Written by Steve Patterson. In this Photoshop photo editing tutorial, we're going to learn how to reduce the appearance of 5 o'clock shadow and beard stubble in a photo.
Of course, if the photo is of a guy out in the rugged outdoors and he's dressed like he's off to wrestle with a mountain lion, you may not want to remove the stubble. But in other types of photos, it may just make him look like he could use a rest, or maybe he's been resting a little too much, in which case you'll want to remove it, or at least reduce it. We're going to see how to do that here.
Here's the image I'll be using for this tutorial:
And here's how he'll look when we're done:
Let's get started!
Step 1: Duplicate The Background Layer
The first thing I always do is duplicate my Background layer so that I don't run the risk of losing my original image information. Right now all I have in my Layers palette is my Background layer:
I'm going to quickly duplicate the Background layer using the keyboard shortcut Ctrl+J (Win) / Command+J (Mac), and now I have two layers - the original Background layer on the bottom and the copy above it:
Step 2: Use The "Dust & Scratches" Filter To Blur Away The Stubble
Go up to the Filter menu at the top of the screen, select Noise, and then select Dust & Scratches, which brings up the Dust & Scratches dialog box. We're going to use it to blur away the stubble.
To do that, increase the Radius value until the stubble is no more. Here, I've used a Radius value of 4 pixels:
You're going to end up blurring out the entire photo at this point, but that's okay. Ignore the rest of the photo and focus only on the stubble areas. Once you've smoothed those areas out, click OK.
Here's my image after applying the Dust & Scratches filter:
Step 3: Create A Pattern From The Image
We're going to create a pattern out of the blurred image. We'll be using the pattern with the Healing Brush in a moment, but for now, go up to the Edit menu at the top of the screen and choose Define Pattern.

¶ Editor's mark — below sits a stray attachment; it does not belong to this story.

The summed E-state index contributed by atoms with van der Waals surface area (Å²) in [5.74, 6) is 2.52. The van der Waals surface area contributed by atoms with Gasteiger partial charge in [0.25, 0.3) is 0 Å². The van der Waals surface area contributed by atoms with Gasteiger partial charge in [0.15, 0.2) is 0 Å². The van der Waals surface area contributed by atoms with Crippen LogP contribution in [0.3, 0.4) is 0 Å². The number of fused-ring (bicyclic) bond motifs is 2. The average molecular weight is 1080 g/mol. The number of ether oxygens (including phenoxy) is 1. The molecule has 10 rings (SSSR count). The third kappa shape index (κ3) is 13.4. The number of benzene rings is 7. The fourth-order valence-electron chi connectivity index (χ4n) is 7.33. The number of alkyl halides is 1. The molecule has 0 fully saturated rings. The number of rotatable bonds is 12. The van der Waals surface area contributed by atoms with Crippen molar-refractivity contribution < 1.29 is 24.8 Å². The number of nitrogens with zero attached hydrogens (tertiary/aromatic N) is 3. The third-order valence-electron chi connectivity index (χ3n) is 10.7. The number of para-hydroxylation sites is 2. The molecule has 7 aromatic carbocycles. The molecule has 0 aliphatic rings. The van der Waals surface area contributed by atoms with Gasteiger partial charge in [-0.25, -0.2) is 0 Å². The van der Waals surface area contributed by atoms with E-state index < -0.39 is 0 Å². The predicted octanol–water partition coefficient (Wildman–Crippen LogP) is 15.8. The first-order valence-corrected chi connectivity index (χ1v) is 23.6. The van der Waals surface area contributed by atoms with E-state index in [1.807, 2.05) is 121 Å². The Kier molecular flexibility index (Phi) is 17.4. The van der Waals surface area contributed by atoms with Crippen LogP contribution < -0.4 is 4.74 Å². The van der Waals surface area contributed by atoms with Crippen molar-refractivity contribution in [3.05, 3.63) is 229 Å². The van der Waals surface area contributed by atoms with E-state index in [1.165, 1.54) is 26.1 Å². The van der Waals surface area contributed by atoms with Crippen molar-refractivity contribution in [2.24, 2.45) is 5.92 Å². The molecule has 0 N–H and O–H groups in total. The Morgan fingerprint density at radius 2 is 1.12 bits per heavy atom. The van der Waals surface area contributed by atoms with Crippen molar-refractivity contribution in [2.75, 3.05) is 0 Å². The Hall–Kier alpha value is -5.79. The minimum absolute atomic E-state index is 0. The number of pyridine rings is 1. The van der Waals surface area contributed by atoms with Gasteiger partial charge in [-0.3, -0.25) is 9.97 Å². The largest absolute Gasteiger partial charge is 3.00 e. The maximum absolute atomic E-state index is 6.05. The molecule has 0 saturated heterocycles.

This will bring up the Pattern Name dialog box. Go ahead and name it whatever you like. I've named mine "stubble":
Click OK once you've entered a name, and the pattern is created.
Step 4: Undo The "Dust & Scratches" Filter
We need to revert the image back to the way it was before we applied the Dust & Scratches filter at this point, so to do that, use the keyboard shortcut Ctrl+Z (Win) / Command+Z (Mac) to undo the filter.
Step 5: Select The Healing Brush And Set It To Use The Pattern
Grab you're Healing Brush from the Tools palette. Then, up in the Options Bar at the top of the screen, set the Source for the Healing Brush to Pattern:
Click on the Pattern preview thumbnail to the right of the word "Pattern", and then click on the pattern you created to select it. It will be the last pattern in the list:
Finally, make sure the Aligned and Sample All Layers options are selected:
Step 6: Add A New Blank Layer
Add a new blank layer using the keyboard shortcut Ctrl+Shift+N (Win) / Command+Shift+N (Mac). This will bring up Photoshop's New Layer dialog box. Name the new layer "healing" and click OK:
You should now have a new blank layer named "healing" at the top of the Layers palette:
Step 7: Lower The Opacity Of The "Healing" Layer To 50%